gwalla (gwalla) wrote,

For those who are curious about where this icon is from

It's for King Crimson, one of my favorite rock bands.

KC was one of the first progressive rock bands, debuting and releasing their first album in 1969. The band's membership has been unstable for most of its existence, with the only constant through the years being guitarist Robert Fripp. Their existence can be divided into three eras, separated by periods in which the group was disbanded and inactive: the early years (from In the Court of the Crimson King through Islands), the short-lived but highly-regarded mid-70s incarnation (from Lark's Tongues in Aspic through Red), and the "Belew era" (from 1981's Discipline onwards).

Epitaph is my favorite song from their first album, In the Court of the Crimson King, followed closely by the title track and 21st Century Schizoid Man (the other two tracks I don't really care for). This is a fan-made video. The CGI is kind of cheesy, but not bad, and of course the song is awesome.

In 1981, with King Crimson having been out of commission for about half a decade, Fripp put together a new group with drummer Bill Bruford, veteran session bassist Tony Levin, and singer/guitarist Adrian Belew (who had played with both Frank Zappa and the Talking Heads). The result combined the New Wave sound of the time with Fripp's desire to create a "rock gamelan" using structures inspired by Indonesian music, and featuring intricate twin lead arrangements. Belew and Fripp in particular have great chemistry, and ever since Belew has been the other constant member through the group's many lineup changes.

Elephant Talk isn't my favorite track from the album (that'd be either Frame By Frame or Matte Kudasai), but it's a good one and this video features a great performance.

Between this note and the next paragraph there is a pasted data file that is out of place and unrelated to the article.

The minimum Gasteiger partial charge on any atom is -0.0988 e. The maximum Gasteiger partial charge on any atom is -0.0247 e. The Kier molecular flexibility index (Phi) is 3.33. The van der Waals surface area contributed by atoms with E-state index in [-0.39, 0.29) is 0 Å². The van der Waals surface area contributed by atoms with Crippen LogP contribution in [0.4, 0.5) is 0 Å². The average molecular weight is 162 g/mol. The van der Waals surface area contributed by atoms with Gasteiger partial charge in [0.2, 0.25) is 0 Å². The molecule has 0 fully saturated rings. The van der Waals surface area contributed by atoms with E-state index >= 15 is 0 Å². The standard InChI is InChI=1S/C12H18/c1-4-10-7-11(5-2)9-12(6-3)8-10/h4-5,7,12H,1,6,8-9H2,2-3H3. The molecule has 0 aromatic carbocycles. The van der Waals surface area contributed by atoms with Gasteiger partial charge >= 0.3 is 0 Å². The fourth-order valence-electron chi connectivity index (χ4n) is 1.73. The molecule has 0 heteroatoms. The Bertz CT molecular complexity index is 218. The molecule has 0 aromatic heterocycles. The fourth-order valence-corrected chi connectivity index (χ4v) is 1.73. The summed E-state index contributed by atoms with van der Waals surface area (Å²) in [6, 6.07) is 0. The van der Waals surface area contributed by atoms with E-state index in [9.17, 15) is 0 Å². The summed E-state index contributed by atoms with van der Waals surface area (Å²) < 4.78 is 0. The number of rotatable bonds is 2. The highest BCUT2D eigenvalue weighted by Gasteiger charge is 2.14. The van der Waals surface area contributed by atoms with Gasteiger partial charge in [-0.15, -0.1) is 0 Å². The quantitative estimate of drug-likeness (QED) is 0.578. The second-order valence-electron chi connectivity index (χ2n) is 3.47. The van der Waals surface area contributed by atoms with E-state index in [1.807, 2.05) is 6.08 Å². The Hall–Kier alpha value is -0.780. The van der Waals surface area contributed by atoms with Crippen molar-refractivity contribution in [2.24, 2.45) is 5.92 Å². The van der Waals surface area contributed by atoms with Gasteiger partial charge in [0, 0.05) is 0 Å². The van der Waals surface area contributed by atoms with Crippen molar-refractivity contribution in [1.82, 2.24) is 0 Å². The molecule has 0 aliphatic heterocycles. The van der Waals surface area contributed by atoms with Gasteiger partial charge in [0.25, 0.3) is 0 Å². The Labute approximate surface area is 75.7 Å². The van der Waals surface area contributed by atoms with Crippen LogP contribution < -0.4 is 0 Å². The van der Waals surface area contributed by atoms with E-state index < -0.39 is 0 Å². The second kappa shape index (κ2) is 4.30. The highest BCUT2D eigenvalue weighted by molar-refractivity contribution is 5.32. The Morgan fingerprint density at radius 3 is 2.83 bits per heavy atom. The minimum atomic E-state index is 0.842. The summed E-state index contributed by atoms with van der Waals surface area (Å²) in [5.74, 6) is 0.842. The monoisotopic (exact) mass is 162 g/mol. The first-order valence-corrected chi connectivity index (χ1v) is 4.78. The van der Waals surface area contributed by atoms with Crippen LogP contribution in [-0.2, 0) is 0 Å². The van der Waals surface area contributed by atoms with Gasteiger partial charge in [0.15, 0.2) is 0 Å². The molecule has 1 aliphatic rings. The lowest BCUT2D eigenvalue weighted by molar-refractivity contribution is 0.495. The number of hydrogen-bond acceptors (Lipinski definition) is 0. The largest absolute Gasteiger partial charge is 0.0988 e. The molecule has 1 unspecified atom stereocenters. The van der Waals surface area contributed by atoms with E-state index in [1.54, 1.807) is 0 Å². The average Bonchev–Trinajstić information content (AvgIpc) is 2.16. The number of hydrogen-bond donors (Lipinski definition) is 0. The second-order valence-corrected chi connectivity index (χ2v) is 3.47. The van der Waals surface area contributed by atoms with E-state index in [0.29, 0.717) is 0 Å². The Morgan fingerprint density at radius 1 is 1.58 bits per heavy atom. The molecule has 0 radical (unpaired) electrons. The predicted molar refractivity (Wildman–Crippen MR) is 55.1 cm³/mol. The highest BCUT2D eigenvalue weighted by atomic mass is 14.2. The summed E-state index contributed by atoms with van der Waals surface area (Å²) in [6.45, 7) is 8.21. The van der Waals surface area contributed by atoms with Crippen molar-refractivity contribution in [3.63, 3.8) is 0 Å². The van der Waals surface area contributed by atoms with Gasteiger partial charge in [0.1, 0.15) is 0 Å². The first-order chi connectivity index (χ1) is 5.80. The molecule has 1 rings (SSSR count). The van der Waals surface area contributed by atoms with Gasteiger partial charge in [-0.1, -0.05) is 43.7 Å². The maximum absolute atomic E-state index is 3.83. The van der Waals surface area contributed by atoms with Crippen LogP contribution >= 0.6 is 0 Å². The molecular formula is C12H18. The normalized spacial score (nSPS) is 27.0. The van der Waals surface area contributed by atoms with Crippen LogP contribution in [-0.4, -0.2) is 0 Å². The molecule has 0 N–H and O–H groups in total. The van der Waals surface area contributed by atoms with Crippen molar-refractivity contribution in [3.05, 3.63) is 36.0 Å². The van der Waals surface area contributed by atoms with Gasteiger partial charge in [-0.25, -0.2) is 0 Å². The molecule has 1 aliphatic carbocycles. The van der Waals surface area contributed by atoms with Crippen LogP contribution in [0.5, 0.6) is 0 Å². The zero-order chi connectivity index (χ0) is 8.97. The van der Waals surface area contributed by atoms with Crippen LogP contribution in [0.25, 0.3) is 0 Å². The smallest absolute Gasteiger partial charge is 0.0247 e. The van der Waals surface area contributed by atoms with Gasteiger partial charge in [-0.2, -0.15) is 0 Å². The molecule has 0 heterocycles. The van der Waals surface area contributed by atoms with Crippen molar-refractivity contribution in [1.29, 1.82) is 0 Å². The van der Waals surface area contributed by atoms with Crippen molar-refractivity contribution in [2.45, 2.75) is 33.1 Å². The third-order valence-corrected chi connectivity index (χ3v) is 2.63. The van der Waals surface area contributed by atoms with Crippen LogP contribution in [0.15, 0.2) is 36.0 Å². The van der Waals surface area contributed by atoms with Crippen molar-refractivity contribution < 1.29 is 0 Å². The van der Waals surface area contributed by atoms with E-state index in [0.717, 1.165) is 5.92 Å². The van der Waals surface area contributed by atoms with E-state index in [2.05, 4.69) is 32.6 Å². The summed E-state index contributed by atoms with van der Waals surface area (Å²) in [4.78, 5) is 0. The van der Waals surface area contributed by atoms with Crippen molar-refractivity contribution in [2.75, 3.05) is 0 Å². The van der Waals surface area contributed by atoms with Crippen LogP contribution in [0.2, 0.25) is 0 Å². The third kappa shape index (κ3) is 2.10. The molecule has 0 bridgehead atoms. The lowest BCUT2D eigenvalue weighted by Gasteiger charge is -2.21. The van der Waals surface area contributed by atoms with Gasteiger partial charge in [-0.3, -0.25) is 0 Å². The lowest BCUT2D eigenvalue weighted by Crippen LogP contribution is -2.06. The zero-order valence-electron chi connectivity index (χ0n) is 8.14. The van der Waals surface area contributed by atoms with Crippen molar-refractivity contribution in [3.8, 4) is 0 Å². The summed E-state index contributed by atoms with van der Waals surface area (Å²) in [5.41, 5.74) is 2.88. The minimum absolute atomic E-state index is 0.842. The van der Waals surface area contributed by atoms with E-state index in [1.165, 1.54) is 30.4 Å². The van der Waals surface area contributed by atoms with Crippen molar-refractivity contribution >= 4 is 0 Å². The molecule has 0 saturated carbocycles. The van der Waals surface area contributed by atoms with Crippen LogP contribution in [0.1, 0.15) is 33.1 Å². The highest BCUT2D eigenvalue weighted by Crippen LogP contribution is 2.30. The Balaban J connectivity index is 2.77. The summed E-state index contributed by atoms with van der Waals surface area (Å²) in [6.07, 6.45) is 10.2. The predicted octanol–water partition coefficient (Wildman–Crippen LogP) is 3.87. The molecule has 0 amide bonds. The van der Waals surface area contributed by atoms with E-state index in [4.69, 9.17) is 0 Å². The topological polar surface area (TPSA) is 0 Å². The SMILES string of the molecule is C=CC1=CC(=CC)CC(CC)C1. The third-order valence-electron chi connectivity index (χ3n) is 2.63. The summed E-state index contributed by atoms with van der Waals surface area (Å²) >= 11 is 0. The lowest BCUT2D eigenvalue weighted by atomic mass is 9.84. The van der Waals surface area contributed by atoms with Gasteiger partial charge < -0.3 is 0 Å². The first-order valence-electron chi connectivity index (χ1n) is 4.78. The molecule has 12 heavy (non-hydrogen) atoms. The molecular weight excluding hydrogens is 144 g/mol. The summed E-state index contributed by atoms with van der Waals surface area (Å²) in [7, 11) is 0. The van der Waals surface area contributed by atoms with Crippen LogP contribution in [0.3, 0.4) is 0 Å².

King Crimson has managed to avoid breaking up since Discipline (knock on wood), although the membership has changed (even becoming a sextet, or "double trio", for a brief period), and their sound had changed as well, losing the New Wave feel and re-integrating some aspects of the mid-70s sound during the '90s, and moving in a more "hard rock" direction recently. The current lineup, the one featured on 2002's Happy With What You Have To Be Happy With EP and 2003's The Power To Believe, is the same as the Discipline group (Levin left for a while but returned) with Pat Mastelotto replacing Bruford on the drums.

EleKtriK is an extended instrumental that really shows off what the group is capable of, contrasting spare, quieter sections with hard-driving crescendos and changing time signatures all over the place. Despite the complexity, it's a very improvisational piece.

Happy With What You Have To Be Happy With rocks hard. It's also the most cynical song about songwriting since Blues Traveler's "The Hook".

Tags: music, videos

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